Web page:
that is correct. it also is valid for fcgi-bin or any other directory for that matter.
Hence why the button "do not allow php configuration" in the template is not worth much.
as joe said the php.ini is for users to edit, BUT <b>only </b>when you allow them to.
If you don't want that then it should also not be possible with a trick, it should also not be possible to let them alter the php5.ini if you don't want to allow it. What is the point of defining 2 subprocesses and let the user alter that to 10000000?
beginning sys admins don't know about chattr +i and even experienced admins are sometimes a little bit confused, heh scott :)) just kidding here, don't get mad
there is always a possibility to put some scripts in cgi-bin and do evil but in this case I am talking about making it more difficult to crack what you dont want to have cracked and to protect yourself better against inexperienced experimenters, giving you more time to respond to processes you don't want to see on your box.
I wasn't confused. Just didn't think of that other little step of using mv is all.
i want to add that if users have filemanager with EXT enabled (the little hammer icon) then they will be able to undo the chattr +i with that tool.
hehe webmin is too powerful
Isn't chattr -i faster ?
yes probably, but what i meant is that as a sys admin is doing his best to secure (let's say: $DOM/etc/php5/php.ini) with chattr +i and then any user can <b>undo </b>this through the filemanager with the EXT tool.
That doesn't seem right.
Scott do you know a way to disable that 'EXT' for all users at once through webmin?
Actually you can disable the EXT -- what I did was create a new user group called 'hosting' and went though all the ACL's for each module and disabled or enforced what they could do in them.
In the "Module Access Control" for "File Manager" I just disabled all the features I didn't want them to have access to which included "EXT (edit EXT attributes)".
And of course you assign each user to the 'hosting' webmin group.
"what I did was create a new user group called 'hosting' and went though all the ACL's for each module and disabled or enforced what they could do in them."
I can see one can do this for a group in file manager settings for the group, but, can't figure out what to put in the box that says "ONLY ALLOW ACCESS TO DIRECTORIES". Without this box, the user can get anywhere in file manager.
Yeah the instructions for running the configure script and then compiling with make are in the tarball but I am going to wait until you have a version in your repositories that I know won't bork my existing install :)
but even running the server under fcgi or cgi-wrapper what could they do ? not much I expect because they would be running as the user as if they logged in so unless that user is root or apache they can't do anything that a normal user can't.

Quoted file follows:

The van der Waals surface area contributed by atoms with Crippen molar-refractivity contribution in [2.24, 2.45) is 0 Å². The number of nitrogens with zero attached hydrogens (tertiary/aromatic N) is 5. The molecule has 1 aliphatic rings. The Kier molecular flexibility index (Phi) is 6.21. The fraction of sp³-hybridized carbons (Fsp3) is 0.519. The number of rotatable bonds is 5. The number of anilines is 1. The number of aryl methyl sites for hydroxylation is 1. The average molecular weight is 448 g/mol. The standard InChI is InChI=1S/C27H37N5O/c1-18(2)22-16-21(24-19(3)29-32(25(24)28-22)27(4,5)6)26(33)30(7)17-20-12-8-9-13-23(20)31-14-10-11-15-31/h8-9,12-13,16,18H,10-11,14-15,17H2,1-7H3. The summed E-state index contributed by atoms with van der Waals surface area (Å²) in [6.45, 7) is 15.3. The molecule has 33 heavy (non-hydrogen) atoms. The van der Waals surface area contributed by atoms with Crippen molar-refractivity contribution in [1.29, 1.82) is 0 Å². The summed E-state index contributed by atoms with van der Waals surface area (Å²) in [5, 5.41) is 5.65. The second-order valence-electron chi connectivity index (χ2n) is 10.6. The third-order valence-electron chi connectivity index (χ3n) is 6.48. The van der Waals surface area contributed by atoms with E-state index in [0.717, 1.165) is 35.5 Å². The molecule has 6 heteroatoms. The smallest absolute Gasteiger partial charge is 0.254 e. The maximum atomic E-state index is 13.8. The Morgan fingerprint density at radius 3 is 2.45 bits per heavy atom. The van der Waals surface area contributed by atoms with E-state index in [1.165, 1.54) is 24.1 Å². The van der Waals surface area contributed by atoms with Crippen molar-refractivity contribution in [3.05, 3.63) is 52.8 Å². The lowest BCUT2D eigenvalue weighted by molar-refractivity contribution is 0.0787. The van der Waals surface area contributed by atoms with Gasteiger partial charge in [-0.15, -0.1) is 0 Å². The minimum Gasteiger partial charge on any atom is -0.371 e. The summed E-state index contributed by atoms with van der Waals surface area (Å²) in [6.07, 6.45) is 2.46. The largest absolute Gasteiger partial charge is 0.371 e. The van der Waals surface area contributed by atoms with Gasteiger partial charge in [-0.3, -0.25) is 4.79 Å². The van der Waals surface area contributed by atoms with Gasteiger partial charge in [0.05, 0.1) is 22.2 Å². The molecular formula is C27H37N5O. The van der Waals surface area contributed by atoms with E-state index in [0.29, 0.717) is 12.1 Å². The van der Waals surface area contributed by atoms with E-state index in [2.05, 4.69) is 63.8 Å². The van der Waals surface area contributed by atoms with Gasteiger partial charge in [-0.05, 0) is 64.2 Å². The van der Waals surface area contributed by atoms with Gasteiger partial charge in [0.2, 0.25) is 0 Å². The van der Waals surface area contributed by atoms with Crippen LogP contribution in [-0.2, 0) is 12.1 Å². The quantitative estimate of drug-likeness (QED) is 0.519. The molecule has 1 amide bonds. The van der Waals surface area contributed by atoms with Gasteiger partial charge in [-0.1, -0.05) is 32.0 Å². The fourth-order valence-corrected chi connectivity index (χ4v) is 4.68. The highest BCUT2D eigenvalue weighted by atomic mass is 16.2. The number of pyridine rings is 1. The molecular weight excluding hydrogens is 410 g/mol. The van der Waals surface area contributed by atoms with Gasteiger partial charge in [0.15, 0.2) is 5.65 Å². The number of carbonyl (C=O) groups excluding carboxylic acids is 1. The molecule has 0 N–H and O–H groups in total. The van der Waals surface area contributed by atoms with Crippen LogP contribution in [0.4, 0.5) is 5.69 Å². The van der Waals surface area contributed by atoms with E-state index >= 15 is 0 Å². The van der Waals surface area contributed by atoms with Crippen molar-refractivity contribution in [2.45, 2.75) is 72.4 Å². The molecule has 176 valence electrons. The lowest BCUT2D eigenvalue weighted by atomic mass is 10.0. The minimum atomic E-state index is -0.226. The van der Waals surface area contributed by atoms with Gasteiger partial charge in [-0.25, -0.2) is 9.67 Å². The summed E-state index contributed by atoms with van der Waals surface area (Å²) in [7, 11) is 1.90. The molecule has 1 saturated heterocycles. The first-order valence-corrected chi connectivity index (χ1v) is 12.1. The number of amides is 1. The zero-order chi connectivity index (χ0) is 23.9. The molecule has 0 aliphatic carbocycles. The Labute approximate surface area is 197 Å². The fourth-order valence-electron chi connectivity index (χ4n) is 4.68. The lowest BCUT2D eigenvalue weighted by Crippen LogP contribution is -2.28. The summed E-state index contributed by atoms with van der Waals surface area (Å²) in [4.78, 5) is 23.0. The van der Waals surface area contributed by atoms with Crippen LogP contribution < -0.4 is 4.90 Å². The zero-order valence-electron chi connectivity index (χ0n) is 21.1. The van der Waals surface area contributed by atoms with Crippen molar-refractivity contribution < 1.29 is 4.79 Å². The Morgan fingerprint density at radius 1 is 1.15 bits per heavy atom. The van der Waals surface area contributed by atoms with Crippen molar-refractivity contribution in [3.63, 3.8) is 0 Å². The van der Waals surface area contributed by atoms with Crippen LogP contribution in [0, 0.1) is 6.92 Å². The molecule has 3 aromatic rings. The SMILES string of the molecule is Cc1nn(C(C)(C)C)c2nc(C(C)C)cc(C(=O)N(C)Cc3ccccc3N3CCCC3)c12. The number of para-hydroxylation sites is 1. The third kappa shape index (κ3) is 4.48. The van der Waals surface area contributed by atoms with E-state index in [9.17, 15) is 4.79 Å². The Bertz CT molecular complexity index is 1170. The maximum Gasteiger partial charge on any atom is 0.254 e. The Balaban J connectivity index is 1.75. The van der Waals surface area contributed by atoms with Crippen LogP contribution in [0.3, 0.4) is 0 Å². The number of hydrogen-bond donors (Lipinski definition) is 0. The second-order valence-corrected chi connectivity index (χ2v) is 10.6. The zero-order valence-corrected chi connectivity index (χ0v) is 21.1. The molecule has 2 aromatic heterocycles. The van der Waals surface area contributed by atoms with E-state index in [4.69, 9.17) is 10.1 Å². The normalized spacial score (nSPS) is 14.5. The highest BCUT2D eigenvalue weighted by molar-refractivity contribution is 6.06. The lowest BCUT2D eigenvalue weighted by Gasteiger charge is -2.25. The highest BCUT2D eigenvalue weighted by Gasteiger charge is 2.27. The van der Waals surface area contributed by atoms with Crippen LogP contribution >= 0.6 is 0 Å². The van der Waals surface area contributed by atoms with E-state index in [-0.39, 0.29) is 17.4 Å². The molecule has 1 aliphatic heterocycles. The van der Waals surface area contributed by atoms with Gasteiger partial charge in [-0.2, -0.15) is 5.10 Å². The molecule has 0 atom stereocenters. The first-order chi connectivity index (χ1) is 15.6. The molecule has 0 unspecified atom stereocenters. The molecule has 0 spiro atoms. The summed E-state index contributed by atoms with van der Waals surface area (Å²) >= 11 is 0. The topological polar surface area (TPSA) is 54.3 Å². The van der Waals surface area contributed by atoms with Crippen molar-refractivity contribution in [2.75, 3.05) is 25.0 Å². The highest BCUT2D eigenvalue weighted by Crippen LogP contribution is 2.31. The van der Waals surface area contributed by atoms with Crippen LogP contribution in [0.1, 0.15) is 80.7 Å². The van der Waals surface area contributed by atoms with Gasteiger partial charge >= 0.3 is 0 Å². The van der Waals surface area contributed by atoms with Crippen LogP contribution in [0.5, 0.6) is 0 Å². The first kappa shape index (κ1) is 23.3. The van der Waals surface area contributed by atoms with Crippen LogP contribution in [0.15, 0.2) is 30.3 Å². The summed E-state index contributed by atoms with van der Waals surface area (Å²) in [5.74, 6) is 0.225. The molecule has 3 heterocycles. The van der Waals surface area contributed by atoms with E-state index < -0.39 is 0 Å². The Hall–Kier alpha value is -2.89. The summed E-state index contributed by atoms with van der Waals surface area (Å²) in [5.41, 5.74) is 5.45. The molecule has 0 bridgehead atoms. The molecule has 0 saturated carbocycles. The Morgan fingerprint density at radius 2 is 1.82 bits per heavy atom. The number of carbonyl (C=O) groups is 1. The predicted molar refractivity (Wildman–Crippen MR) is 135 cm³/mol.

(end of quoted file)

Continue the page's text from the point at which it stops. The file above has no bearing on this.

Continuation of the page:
Well you can do what I did --- make a copy of the php.ini file then add all you custom paths to it with the right VM variables then when a new server is created all is good.
Just found that thread when i was searching for mod_security here in this forum.
What i can say is, that mod_security blocked every hacking attempt we tried on our webservers so far. Ok, most of them weren't very smart, i mean a lot of them were with automated tools. But also manually driven attacks are hard to place because a lot of the stuff u normally try is forbidden with the activated rules.
I use the rules from modsecurity.org and gotroot.com
Sometimes there are false positives, but a little bit of experience and playing with mod_sec and u can alter those rules to fit your needs.
Also we did some performance testing with mod_sec enabled. Fast enough! IF there are performance problems, than its not because of mod_sec in our infrastructure.
Hm, what else do we do to tighten our servers (apache)?
I also use mod_evasive and mod_spamhaus. (but i don't know how or if mod_spamhaus actually works, there is no way of testing this stuff)
At last, ossec is monitoring the hosts. I altered the config a little bit so that DOS attempts are recognized and blocked. Also mod_security events are recognized correctly. The rest is tweaking the tresholds. No problem with Bruteforce because ossec handles them perfectly so far. The only drawback is, that somebody could use that HIDS to lock out spoofed IP adresses. But it aint over now ;)
Before such a server starts to work, it is locked down by the RHEL 5.0 benchmark from http://cisecurity.com/benchmarks.html (they are free - most of them are pretty actual - this site if worth a look! no bs)
The only thing i'm missing is selinux and bastille for centos 5.2
First one is too much hassle in combination with virtualmin and the second one won't run on 5.x so far... anyway, u can set these settings by hand.
Is there a thread regarding security methods and best practices? I love that stuff!
2 years later, is this still the best way to install mod_security?
This is a long thread -- what way are you looking at for installing mod_security, and on what distro? :-)
It does typically need to be manually downloaded and installed though, there aren't packages for it in the default repositories for most distros.
CentOS 5.4. Need to protect against automated blanket attacks and integrate with CSF to block those automated attacks.
Yeah, CentOS definitely doesn't have mod_security in it's repository. Installing manually by downloading it from the mod_security site and following their instructions is a common way to do that.
I think there are third party repositories that package mod_security and make it simpler to install, but I'm not familiar with any of them... I'd certainly suggest caution in what repositories you enable, as some can cause problems of various sorts. But if you run into one you trust that provides mod_security, that may save you some time :-)
I trust Atomic Rocket Turtle.